Physicochemical methods have been based for example on the reduction in viscosity of a solution of hyaluronan (hyaluronic acid) after treatment with hyaluronidase. Such an assay is used for the standardisation of hyaluronidase preparations (quantified in terms of International Units (IU)) according to the European Pharmacopoeia (2002). However, the sensitivity of this assay is low and this assay is not suitable for HTS screening.
 Alternatively, turbimetric assays are used for the measurement of hyaluronidase activity. In these assays, for example high molecular weight hyaluronan precipitates with diluted acidified serum, whereas depolymerized hyaluronan solutions remain clear.
 Other turbidimetric assays are based on the formation of insoluble complexes of high molecular weight hyaluronan and for example cetylpyridinium chloride.
 In turbidimetric assays hyaluronidase activity is expressed in turbidity reduction units (TRU) and 1 TRU is defined as the amount of enzyme which will reduce the turbidity produced by 0.2 mg of hyaluronan to that of 0.1 mg hyaluronan within 30 min.
 A turbidimetric method is used for standardization of hyaluronidase according to the United States Pharmacopoeia (USP, 2002). The International Unit (IU) of hyaluronidase was defined as the activity of 0.1 mg of an international standard preparation (which is equal to 1 TRU).
 However, again sensitivity and specificity of these assays are low and they are not suitable for HIS screening.
 Chemical methods for the measurement of hyaluronidase activity are based on the determination of reducing sugars, e.g. N-acetyl-glucosamine resulting from the cleavage of the glycosidic bond of hyaluronan, by a colorimetric method (for example the Morgan-Elson-Assay). In these assays, hyaluronidase activity is quantified according to the International Union of Biochemistry, e.g. 1 Unit is the amount of enzyme that catalyses the release of 1 μmol of N-acetyl-glucosamine from the reducing end of sugars per min. However, again these assays have a low sensitivity and specificity and are not suitable for HTS screening.
 Furthermore, chromatography, capillary zone electrophoresis, polyacrylamide gel electrophoresis and zymography have been used for the determination of hyaluronidase activity.
 Recently, assays using fluorogenic hyaluronan as substrate have been reported (Nagata H et al, Anal. Biochem. 330. 356-358, 2004) and ELISA-like assays, that are based on the use of a hyaluronan binding peptide (derived from aggrecan) (Frost G I, Anal. Biochem. 251, 263-269, 1997, Wisniewski H G et al, Anal. Biochem. 347, 42-48, 2005).
DETAILED DESCRIPTION OF THE INVENTION
 The present invention relates to the use of members of the human hyaluronidase family (endo-beta-acetyl-hexosaminidase enzymes, E.C. 188.8.131.52) for the degradation of chondroitin sulfate (proteoglycans) to promote axonal regrowth in CNS or SC (spinal cord) injury.
 As outlined in the previous section (FIELD AND STATE OF THE ART), there is strong evidence for the important role of CS (-PG) in the impaired axonal regeneration after CNS injury (but also spinal cord and peripheral nerve injury). Furthermore, it has been shown by a large number of in-vitro and in-vivo experiments that degradation of CS in the injured area by the bacterial enzyme chondroitinase ABC (and/or chondroitinase AC) will lead to improved regeneration of injured nerve fibres, increased plasticity and recovery of nerve function.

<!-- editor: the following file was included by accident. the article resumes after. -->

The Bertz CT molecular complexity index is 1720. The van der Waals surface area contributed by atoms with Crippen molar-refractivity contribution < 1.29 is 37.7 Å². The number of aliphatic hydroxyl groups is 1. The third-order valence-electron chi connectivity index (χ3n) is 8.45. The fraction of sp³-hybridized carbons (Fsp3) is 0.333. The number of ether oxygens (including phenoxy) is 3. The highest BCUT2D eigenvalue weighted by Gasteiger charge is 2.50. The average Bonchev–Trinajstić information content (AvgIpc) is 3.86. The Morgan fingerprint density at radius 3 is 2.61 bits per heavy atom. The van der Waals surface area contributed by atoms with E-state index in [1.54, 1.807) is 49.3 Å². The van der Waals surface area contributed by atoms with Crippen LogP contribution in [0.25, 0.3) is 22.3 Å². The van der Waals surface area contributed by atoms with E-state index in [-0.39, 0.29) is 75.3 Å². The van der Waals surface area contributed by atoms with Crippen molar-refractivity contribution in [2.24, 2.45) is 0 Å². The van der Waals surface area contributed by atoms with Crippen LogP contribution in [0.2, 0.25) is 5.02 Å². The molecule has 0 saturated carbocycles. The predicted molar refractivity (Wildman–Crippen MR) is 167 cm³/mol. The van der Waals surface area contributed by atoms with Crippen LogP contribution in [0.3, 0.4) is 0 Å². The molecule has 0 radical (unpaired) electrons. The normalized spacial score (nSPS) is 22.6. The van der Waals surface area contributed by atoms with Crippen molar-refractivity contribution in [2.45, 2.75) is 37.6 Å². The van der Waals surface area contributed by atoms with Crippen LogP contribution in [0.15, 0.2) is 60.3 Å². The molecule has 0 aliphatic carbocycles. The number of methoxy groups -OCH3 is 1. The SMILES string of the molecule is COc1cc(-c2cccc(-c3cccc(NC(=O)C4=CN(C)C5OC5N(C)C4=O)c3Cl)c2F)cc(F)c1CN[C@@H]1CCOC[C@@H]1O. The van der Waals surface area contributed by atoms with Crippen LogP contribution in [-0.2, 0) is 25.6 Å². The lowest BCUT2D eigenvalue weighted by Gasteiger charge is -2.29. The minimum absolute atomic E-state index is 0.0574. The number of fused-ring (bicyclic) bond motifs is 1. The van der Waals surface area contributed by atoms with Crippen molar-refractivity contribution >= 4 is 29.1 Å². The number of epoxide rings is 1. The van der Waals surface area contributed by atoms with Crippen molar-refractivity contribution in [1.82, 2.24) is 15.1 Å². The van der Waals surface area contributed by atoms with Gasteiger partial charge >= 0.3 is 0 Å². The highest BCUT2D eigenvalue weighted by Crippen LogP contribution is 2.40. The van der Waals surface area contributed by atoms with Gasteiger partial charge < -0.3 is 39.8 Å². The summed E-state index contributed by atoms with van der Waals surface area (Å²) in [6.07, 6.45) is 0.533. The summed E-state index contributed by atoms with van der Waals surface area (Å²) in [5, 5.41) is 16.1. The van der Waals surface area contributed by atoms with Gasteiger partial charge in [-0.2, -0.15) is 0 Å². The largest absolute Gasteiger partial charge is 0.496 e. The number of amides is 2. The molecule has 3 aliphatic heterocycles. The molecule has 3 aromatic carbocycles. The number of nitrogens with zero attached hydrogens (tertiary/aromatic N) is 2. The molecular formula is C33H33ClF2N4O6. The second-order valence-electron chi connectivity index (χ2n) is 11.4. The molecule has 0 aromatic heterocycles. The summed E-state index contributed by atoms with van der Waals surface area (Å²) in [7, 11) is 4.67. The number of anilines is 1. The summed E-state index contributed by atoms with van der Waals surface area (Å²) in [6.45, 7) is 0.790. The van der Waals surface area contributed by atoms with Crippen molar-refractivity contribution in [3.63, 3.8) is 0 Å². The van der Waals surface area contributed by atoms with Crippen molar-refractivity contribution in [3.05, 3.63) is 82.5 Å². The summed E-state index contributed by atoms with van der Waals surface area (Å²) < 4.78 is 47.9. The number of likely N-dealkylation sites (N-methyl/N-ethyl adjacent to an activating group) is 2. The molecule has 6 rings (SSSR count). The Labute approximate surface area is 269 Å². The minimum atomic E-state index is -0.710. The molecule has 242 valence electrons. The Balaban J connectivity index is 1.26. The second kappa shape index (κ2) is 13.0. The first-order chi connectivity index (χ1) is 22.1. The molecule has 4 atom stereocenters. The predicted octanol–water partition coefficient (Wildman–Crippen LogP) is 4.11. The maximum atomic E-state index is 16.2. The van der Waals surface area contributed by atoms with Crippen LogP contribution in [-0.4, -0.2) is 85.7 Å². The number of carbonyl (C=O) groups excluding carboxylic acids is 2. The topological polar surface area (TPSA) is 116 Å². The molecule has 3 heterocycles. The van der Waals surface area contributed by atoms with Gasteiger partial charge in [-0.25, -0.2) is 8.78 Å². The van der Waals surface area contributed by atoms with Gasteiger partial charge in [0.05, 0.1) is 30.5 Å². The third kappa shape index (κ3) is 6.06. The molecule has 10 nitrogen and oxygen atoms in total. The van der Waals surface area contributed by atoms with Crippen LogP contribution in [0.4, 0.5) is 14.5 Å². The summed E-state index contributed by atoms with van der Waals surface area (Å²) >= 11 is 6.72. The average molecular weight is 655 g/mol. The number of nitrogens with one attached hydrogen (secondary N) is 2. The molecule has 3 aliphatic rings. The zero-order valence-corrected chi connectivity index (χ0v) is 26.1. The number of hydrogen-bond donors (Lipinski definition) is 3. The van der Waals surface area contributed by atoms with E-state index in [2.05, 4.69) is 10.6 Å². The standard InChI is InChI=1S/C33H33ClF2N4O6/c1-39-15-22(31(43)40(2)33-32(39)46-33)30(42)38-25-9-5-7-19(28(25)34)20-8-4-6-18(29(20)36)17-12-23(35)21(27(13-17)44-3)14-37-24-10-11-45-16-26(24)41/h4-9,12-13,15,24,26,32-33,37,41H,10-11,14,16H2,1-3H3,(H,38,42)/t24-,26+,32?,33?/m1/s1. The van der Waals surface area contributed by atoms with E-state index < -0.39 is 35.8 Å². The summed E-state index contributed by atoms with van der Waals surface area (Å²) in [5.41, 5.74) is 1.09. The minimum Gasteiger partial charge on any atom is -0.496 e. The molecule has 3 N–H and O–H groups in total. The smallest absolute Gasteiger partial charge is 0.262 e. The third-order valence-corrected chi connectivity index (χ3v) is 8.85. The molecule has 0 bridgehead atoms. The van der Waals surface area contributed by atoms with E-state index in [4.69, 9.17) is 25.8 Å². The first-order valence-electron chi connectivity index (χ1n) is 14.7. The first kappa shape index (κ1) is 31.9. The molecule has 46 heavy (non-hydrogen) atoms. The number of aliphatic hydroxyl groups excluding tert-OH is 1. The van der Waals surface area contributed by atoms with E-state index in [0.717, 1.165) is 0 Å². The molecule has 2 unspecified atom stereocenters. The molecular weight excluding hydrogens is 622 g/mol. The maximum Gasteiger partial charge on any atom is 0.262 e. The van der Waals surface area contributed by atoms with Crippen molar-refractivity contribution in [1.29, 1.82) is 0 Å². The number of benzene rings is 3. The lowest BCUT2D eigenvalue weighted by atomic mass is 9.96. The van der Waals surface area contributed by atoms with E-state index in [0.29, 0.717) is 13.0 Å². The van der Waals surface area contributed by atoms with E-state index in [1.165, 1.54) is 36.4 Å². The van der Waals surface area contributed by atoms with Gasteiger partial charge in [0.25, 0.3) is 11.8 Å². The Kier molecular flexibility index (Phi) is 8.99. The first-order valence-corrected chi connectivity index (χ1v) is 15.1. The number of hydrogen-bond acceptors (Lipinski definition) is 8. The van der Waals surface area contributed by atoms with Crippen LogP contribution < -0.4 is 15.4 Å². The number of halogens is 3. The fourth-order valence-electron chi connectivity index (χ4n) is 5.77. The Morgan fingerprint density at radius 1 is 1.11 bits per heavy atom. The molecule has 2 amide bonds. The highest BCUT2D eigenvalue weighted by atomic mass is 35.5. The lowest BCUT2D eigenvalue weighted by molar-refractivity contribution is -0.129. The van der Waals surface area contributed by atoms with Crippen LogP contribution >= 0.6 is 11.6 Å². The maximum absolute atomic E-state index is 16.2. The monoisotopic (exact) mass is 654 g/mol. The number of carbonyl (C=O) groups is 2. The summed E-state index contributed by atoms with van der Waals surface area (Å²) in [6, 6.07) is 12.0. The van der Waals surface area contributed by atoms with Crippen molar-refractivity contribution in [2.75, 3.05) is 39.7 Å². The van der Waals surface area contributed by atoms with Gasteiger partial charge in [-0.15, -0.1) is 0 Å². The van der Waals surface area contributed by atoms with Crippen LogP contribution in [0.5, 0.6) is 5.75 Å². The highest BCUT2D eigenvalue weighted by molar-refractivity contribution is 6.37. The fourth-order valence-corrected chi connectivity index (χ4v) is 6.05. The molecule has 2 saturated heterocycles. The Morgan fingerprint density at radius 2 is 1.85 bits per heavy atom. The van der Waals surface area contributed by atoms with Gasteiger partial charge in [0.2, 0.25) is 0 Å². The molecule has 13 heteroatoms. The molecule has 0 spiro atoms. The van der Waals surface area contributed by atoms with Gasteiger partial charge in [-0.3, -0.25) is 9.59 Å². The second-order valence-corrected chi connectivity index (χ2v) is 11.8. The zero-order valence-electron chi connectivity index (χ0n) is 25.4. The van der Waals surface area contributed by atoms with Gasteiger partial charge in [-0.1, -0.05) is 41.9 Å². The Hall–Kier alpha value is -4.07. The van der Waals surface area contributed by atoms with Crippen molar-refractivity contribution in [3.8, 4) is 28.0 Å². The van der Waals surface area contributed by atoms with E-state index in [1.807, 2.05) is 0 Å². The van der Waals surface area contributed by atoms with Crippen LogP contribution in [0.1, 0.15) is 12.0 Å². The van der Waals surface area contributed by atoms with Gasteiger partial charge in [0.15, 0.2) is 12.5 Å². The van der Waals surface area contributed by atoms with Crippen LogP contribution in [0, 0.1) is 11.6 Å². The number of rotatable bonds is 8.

However, the use of the bacterial enzyme chondroitinase ABC (and/or chondroitinase AC) has major risks for human patients and therefore cannot be applied in the human safely (see above, -).
 Therefore, the availability of a human enzyme, that acts like the bacterial enzyme chondroitinase ABC, e.g. can degrade chondroitin sulfate, would be extremely valuable.
 The present invention relates to the use of human endo-beta-acetyl-hexosaminidase enzymes and in particular of the hyaluronidase type for degradation of chondroitin sulfate.
 Hyaluronidases are enzymes capable of cleaving hyaluronan glycosaminoglycans (HA). According to their catalytic mechanism hyaluronidases were classified into three major families (Meyer, 1971, Hyaluronidases. in: The Enzymes, Vol V. ed Boyer P D, New York).
 Human hyaluronidases belong to the first group (vertebrate hyaluronidases), whereas the other two groups comprise bacterial and parasitic hyaluronidases.
 Human hyaluronidases (E.C. 184.108.40.206) are a group of five endo-beta-acetyl-D-hexosaminidase enzymes (Hyal-1, -2, -3, -4 and PH-20; and one pseudogene HYAL-P1).
 Hyaluronidases degrade hyaluronan by a hydrolytic mechanism. They cleave the β-(1->4) glycosidic bond of hyaluronan by an endolytic process (see below ).
 Hyaluronan (previously called also hyaluronic acid) is a linear, negatively charged, high molecular weight glycosaminoglycan (GAG), that is found predominantly in the extracellular matrix (ECM) (Meyer K, Palmer J W, J. Biol. Chem. 107, 629-634, 1934; Fraser J R E, Laurent T C, in Extracellular Matrix, ed Comper W D, Amsterdam 1996).
 Hyaluronan is composed of repeating disaccharides of β-D-glucuronyl-(1->3)-N-acetyl-D-glucosamine. These disaccharides are then linked by β-(1->4) glycosidic bonds.
 Hyaluronan chains in the ECM can reach sizes of 100-10.000 kDa, however, they are not attached to a core-protein. Furthermore, hyaluronan chains are, in contrast to other GAG chains, not sulfated.
 The structure and function of hyaluronan (Fraser J R E, Laurent T C, in Extracellular Matrix ed Comper W D, Amsterdam 1996) but also the catabolism of hyaluronan have been extensively studied (Stern R, Glycobiol. 13, 105-115, 2003).
 Hyaluronan plays an important role in many different biological functions, including cell migration, invasion, differentiation and proliferation, for example by the interaction with hyaluronan-binding proteins and receptors (Fraser J R E, Laurent T C, in Extracellular Matrix ed Comper W D, Amsterdam 1996; Knudson C B, Knudson W. FASEB J. 7, 12331244, 1993, Toole B P et al., J. Biol. Chem. 277, 45934596, 2002).